“Every generation of leaders, civil and political, is called to make choices about the structures that govern our life in community, now and in the future, in circumstances that will always be less than ideal,” they said. Significant anniversaries are a chance to reflect and re-examine “the contrasting and intertwined narratives of conflict and compromise that surround these pivotal points in our history.”
“We find inspiration and encouragement in the progress that has been made through our peace process in building relationships of mutual respect and trust across these islands,” they continued. “These relationships are often tested, and will at times be found wanting, but our communities have also demonstrated great resilience, solidarity and compassion, evident most recently in the response to Covid–19.”
“Some may struggle with the concept of a shared history when it comes to the centenary of the partition of Ireland, the establishment of Northern Ireland and the resulting reconfiguration of British–Irish relationships,” they added. “What is undeniable, however, is the reality that we have to live in a shared space on these islands, and to make them a place of belonging and welcome for all.”
The ecclesial leaders praised “considerable progress” in “addressing unjust structures that excluded people and unfairly limited their life chances.”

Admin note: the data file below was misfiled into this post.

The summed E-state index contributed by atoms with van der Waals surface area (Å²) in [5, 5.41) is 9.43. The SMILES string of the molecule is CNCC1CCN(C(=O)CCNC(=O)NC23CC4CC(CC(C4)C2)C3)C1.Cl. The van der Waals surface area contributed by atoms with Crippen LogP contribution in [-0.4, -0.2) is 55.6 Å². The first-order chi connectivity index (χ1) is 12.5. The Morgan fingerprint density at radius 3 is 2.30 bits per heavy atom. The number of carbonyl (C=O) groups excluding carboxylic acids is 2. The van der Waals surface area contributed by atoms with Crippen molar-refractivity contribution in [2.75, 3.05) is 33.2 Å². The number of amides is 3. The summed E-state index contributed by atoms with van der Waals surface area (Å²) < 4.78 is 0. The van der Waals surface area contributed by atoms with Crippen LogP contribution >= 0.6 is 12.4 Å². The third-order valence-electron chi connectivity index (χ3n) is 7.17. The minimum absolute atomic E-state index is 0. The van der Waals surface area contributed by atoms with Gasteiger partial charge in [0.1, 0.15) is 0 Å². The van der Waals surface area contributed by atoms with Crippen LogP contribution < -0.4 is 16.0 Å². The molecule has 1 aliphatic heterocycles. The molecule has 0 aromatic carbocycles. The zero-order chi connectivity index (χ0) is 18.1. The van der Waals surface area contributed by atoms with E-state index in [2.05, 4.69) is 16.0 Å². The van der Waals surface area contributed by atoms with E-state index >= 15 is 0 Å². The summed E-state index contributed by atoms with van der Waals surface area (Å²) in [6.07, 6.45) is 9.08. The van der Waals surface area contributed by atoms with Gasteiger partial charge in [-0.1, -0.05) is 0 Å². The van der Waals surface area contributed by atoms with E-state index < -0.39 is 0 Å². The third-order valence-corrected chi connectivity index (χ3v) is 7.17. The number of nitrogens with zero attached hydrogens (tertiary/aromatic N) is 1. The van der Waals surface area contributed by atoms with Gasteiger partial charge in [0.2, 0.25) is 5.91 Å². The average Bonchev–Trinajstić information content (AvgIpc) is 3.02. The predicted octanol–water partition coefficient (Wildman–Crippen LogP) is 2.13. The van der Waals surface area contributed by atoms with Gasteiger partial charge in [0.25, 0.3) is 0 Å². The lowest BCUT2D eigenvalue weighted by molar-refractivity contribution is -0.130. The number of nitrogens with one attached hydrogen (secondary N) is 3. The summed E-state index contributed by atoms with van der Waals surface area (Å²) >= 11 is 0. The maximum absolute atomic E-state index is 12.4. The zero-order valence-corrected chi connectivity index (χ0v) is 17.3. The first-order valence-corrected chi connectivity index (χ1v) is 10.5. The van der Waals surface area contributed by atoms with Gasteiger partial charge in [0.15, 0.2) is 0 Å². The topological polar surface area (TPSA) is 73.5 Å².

“The power of institutions has diminished, leading to greater accountability for those in leadership. This helps create an environment where we can value our different identities in a pluralist public square, conscious of both our rights and responsibilities. Yet there is much work still to do,” they said.
They warned against the temptation to retreat into online spaces or other areas where “our definition of community is limited to those who agree with us.” Doing so, they said, “leads to an increasingly fragmented society in which too many people fall through the cracks.”
They said there is a need “to be intentional in creating the spaces for encounter with those who are different from us, and those who may feel marginalized in the narratives that have shaped our community identity.”
“This will require us to face difficult truths about failings in our own leadership in the work of peace and reconciliation,” the leaders said. “As Christian churches we acknowledge and lament the times that we failed to bring to a fearful and divided society that message of the deeper connection that binds us, despite our different identities, as children of God, made in His image and likeness. We have often been captive churches; not captive to the Word of God, but to the idols of state and nation.”
That said, they added that Christian communities can contribute to society.
“Churches, alongside other civic leaders, have a role to play in providing spaces outside political structures that give expression to our inter–connectedness and shared concern for the common good,” they added. “It is our hope that shared reflection on our past will support and strengthen this engagement, inspiring us to renew our commitment to the work of building peace for the future.”